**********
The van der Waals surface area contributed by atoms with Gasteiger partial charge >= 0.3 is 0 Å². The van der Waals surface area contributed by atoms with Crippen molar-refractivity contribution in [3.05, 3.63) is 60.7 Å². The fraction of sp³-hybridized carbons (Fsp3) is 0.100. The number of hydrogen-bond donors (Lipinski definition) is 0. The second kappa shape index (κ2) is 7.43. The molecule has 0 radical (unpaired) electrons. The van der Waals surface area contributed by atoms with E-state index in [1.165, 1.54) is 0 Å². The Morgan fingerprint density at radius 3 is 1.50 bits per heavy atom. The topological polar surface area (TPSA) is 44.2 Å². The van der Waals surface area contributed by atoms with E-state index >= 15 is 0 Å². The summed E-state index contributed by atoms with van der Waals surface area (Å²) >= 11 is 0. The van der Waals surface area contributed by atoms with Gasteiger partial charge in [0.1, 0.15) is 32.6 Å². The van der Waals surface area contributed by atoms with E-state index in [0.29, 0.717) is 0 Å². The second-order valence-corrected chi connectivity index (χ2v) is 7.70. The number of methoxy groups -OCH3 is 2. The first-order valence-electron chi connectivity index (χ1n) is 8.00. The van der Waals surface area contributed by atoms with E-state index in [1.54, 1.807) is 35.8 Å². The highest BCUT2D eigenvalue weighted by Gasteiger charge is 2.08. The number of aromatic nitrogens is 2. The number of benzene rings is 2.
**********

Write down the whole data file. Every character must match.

The van der Waals surface area contributed by atoms with Gasteiger partial charge >= 0.3 is 0 Å². The van der Waals surface area contributed by atoms with Crippen molar-refractivity contribution in [3.05, 3.63) is 60.7 Å². The fraction of sp³-hybridized carbons (Fsp3) is 0.100. The number of hydrogen-bond donors (Lipinski definition) is 0. The second kappa shape index (κ2) is 7.43. The molecule has 0 radical (unpaired) electrons. The van der Waals surface area contributed by atoms with E-state index in [1.165, 1.54) is 0 Å². The Morgan fingerprint density at radius 3 is 1.50 bits per heavy atom. The topological polar surface area (TPSA) is 44.2 Å². The van der Waals surface area contributed by atoms with E-state index >= 15 is 0 Å². The summed E-state index contributed by atoms with van der Waals surface area (Å²) >= 11 is 0. The van der Waals surface area contributed by atoms with Gasteiger partial charge in [0.1, 0.15) is 32.6 Å². The van der Waals surface area contributed by atoms with E-state index in [0.29, 0.717) is 0 Å². The second-order valence-corrected chi connectivity index (χ2v) is 7.70. The number of methoxy groups -OCH3 is 2. The first-order valence-electron chi connectivity index (χ1n) is 8.00. The van der Waals surface area contributed by atoms with E-state index in [1.54, 1.807) is 35.8 Å². The highest BCUT2D eigenvalue weighted by Gasteiger charge is 2.08. The number of aromatic nitrogens is 2. The number of benzene rings is 2.